Since then, there have been various changes to An Act Respecting the Québec Sales Tax to make the QST more consistent with the GST/HST. The most recent changes were published in a regulation on April 12, 2017 in the Gazette officielle du Québec to amend the Regulation respecting the Quebec sales tax. This regulation came into force on April 12, 2017 and generally has effect from January 1, 2013.
This regulation includes, for example, regulatory provisions related to:
- Element G of the special attribution method (SAM) formula;
- prescribed persons for purposes of the definition of “reporting institution” that are not required to file an annual information return for financial institutions;
- prescribed persons for purposes of the definition of “investment plan”;
- prescribed amounts of tax for Element F of the SAM formula; and
- formulas for calculating the rebate for an investment plan or a segregated fund of an insurer.
Under the Tsawwassen First Nation Final Agreement the transitional GST/HST relief provided to qualifying Tsawwassen members expired April 30, 2017. As a result, effective May 1, 2017, Tsawwassen members acquiring property on or off Tsawwassen lands are subject to GST/HST even if the property is acquired on a reserve of another Indian band.
The Tsawwassen Government has entered into an agreement with the Government of Canada allowing it to impose a value added tax under the Tsawwassen Goods and Services Tax Act. Effective May 1, 2017, a First Nations Goods and Services Tax (FNGST) is imposed on Tsawwassen lands listed in Schedule I to the First Nations Goods and Services Tax Act (FNGST Act).
Therefore, starting on May 1, 2017, the FNGST applies to supplies made on the lands of the Tsawwassen First Nation. Everyone, including Indians, is required to pay the FNGST on property or services acquired on the lands of the Tsawwassen First Nation.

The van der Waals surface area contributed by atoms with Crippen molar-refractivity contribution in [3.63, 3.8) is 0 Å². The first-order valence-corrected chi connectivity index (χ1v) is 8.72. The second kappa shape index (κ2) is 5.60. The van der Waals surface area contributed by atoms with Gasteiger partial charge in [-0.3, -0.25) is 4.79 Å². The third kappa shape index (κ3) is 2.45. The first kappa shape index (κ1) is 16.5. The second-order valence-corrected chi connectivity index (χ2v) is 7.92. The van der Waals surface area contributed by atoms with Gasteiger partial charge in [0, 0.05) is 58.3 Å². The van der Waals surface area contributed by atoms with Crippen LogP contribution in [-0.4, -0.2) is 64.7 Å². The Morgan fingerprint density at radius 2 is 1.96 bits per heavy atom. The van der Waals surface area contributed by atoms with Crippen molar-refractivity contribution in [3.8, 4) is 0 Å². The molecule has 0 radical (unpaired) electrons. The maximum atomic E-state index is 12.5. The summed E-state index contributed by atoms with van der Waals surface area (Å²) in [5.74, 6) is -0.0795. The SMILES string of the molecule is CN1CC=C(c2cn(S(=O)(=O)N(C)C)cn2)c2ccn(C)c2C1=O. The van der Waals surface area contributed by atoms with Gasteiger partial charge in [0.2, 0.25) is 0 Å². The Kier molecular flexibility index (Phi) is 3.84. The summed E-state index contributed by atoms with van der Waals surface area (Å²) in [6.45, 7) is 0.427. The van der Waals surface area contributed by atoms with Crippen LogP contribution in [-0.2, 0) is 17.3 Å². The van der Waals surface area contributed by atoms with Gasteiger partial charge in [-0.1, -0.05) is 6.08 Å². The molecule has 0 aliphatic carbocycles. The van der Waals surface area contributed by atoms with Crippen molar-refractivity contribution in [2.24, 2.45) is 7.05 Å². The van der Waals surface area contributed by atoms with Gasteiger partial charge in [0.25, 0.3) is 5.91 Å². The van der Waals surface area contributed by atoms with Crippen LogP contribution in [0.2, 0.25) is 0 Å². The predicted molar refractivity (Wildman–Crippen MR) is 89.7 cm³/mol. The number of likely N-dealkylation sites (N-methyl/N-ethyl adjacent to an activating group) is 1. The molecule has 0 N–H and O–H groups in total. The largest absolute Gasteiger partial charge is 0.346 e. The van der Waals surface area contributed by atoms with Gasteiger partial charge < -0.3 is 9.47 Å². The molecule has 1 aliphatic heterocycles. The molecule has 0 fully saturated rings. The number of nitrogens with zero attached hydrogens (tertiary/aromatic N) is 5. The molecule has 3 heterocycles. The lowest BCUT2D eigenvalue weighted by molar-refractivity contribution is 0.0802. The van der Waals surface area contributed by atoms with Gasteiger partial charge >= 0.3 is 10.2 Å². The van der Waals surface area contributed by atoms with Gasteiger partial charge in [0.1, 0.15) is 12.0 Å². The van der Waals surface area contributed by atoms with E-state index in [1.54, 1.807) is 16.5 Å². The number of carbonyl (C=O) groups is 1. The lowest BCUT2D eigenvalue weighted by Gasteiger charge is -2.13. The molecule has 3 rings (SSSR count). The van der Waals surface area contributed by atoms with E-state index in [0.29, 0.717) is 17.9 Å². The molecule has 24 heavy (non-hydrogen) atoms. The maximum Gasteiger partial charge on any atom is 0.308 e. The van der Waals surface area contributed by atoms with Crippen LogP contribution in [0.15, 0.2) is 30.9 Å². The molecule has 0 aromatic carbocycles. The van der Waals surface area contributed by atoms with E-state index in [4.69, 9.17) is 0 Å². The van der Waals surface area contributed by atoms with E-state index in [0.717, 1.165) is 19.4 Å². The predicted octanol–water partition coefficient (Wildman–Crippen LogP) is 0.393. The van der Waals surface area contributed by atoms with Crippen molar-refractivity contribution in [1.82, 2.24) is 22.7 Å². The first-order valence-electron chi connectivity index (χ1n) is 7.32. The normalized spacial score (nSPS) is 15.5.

As the FNGST is designed to work within the GST/HST framework, no additional forms or changes to registration are required. Vendors will simply apply the FNGST to their supplies of property and services made on the lands of the Tsawwassen First Nation in the same manner as the GST/HST.
Please see GST/HST Notice306, Tsawwassen First Nation Implements the First Nations Goods and Services Tax for further information.
This article focuses on the GST/HST treatment of supplies made by merchants with respect to automated bank/teller machines (ABMs) that are owned by a person other than the merchant but operate within the merchant’s premises.
GST/HST Info Sheet GI-006, ABM Services, discusses the application of the GST/HST to services received by a cardholder and services related to shared cash dispensing using ABMs. Shared cash dispensing allows a person to obtain cash or a cash advance using a debit, credit or charge card from ABMs not owned by the person’s financial institution.
The term “downstream merchant” described in GI-006 deals with a merchant (that is not a card acceptor) that provides space or a location for an ABM owned by another person. The downstream merchant may also have other responsibilities with respect to the ABM such as electricity, telephone lines or replenishing money in the ABM.
In these circumstances, often the predominant element of the supply made by a downstream merchant is the provision of a licence in respect of real property (that is, providing space or a location for the ABM). This is a taxable supply. The predominant element of a particular supply must be determined in each case based on an analysis of the surrounding facts. Where the predominant element of the supply consists of replenishing money, providing telephone lines, electricity or any combination thereof, the supply would also generally constitute a taxable supply.